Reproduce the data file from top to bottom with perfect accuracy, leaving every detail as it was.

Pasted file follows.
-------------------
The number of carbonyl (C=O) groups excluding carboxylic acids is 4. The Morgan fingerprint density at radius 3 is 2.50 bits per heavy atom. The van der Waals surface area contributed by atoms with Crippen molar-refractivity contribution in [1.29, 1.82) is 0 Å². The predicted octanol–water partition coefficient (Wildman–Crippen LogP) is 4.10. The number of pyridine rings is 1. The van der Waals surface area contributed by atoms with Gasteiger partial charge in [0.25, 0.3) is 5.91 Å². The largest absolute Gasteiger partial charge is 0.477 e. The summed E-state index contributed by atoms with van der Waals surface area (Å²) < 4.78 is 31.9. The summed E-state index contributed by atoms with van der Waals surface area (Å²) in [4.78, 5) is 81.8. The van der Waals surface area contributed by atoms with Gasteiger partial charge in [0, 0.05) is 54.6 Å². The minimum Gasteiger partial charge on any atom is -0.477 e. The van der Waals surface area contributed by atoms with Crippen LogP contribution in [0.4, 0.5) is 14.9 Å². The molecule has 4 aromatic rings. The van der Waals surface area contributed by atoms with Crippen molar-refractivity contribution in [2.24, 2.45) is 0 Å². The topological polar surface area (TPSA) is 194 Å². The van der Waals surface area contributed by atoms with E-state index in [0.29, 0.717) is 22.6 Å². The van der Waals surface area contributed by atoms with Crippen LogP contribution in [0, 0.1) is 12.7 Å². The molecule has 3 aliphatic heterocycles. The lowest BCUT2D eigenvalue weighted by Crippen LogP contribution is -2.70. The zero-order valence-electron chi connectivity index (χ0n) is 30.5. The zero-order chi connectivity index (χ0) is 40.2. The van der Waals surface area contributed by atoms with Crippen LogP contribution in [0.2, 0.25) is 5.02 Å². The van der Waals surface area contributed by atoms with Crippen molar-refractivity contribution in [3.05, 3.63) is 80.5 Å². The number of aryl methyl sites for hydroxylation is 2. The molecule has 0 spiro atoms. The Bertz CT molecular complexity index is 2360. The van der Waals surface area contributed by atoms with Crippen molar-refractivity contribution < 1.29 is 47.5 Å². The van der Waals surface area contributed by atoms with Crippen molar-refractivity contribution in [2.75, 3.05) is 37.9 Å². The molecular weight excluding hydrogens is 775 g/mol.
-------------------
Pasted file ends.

The number of carbonyl (C=O) groups excluding carboxylic acids is 4. The Morgan fingerprint density at radius 3 is 2.50 bits per heavy atom. The van der Waals surface area contributed by atoms with Crippen molar-refractivity contribution in [1.29, 1.82) is 0 Å². The predicted octanol–water partition coefficient (Wildman–Crippen LogP) is 4.10. The number of pyridine rings is 1. The van der Waals surface area contributed by atoms with Gasteiger partial charge in [0.25, 0.3) is 5.91 Å². The largest absolute Gasteiger partial charge is 0.477 e. The summed E-state index contributed by atoms with van der Waals surface area (Å²) < 4.78 is 31.9. The summed E-state index contributed by atoms with van der Waals surface area (Å²) in [4.78, 5) is 81.8. The van der Waals surface area contributed by atoms with Gasteiger partial charge in [0, 0.05) is 54.6 Å². The minimum Gasteiger partial charge on any atom is -0.477 e. The van der Waals surface area contributed by atoms with Crippen LogP contribution in [0.4, 0.5) is 14.9 Å². The molecule has 4 aromatic rings. The van der Waals surface area contributed by atoms with Crippen molar-refractivity contribution in [2.24, 2.45) is 0 Å². The topological polar surface area (TPSA) is 194 Å². The van der Waals surface area contributed by atoms with E-state index in [0.29, 0.717) is 22.6 Å². The van der Waals surface area contributed by atoms with Crippen LogP contribution in [0, 0.1) is 12.7 Å². The molecule has 3 aliphatic heterocycles. The lowest BCUT2D eigenvalue weighted by Crippen LogP contribution is -2.70. The zero-order valence-electron chi connectivity index (χ0n) is 30.5. The zero-order chi connectivity index (χ0) is 40.2. The van der Waals surface area contributed by atoms with Crippen LogP contribution in [0.2, 0.25) is 5.02 Å². The van der Waals surface area contributed by atoms with Crippen molar-refractivity contribution in [3.05, 3.63) is 80.5 Å². The number of aryl methyl sites for hydroxylation is 2. The molecule has 0 spiro atoms. The Bertz CT molecular complexity index is 2360. The van der Waals surface area contributed by atoms with Crippen molar-refractivity contribution < 1.29 is 47.5 Å². The van der Waals surface area contributed by atoms with Crippen molar-refractivity contribution in [2.75, 3.05) is 37.9 Å². The molecular weight excluding hydrogens is 775 g/mol.